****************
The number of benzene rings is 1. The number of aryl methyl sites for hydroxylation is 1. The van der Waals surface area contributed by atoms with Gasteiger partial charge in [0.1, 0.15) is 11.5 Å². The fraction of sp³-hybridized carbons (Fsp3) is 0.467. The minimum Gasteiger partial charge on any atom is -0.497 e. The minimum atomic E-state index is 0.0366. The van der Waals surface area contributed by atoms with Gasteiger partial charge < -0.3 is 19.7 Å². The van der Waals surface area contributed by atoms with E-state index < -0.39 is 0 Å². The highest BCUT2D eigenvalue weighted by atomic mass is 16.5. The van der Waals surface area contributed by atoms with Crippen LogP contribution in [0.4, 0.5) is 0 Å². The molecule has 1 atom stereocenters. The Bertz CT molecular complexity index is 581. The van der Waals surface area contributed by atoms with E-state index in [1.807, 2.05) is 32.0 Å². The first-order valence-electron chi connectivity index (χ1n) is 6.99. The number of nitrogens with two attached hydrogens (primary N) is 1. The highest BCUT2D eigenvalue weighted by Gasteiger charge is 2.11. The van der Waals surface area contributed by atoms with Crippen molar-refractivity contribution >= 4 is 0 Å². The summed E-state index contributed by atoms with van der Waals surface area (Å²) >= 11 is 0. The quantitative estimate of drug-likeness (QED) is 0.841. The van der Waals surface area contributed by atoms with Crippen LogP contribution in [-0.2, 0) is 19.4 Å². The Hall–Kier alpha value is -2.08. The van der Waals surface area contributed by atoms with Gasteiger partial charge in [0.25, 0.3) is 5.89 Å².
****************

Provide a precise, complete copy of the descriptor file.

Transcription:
The number of benzene rings is 1. The number of aryl methyl sites for hydroxylation is 1. The van der Waals surface area contributed by atoms with Gasteiger partial charge in [0.1, 0.15) is 11.5 Å². The fraction of sp³-hybridized carbons (Fsp3) is 0.467. The minimum Gasteiger partial charge on any atom is -0.497 e. The minimum atomic E-state index is 0.0366. The van der Waals surface area contributed by atoms with Gasteiger partial charge < -0.3 is 19.7 Å². The van der Waals surface area contributed by atoms with E-state index < -0.39 is 0 Å². The highest BCUT2D eigenvalue weighted by atomic mass is 16.5. The van der Waals surface area contributed by atoms with Crippen LogP contribution in [0.4, 0.5) is 0 Å². The molecule has 1 atom stereocenters. The Bertz CT molecular complexity index is 581. The van der Waals surface area contributed by atoms with E-state index in [1.807, 2.05) is 32.0 Å². The first-order valence-electron chi connectivity index (χ1n) is 6.99. The number of nitrogens with two attached hydrogens (primary N) is 1. The highest BCUT2D eigenvalue weighted by Gasteiger charge is 2.11. The van der Waals surface area contributed by atoms with Crippen molar-refractivity contribution >= 4 is 0 Å². The summed E-state index contributed by atoms with van der Waals surface area (Å²) >= 11 is 0. The quantitative estimate of drug-likeness (QED) is 0.841. The van der Waals surface area contributed by atoms with Crippen LogP contribution in [-0.2, 0) is 19.4 Å². The Hall–Kier alpha value is -2.08. The van der Waals surface area contributed by atoms with Gasteiger partial charge in [0.25, 0.3) is 5.89 Å².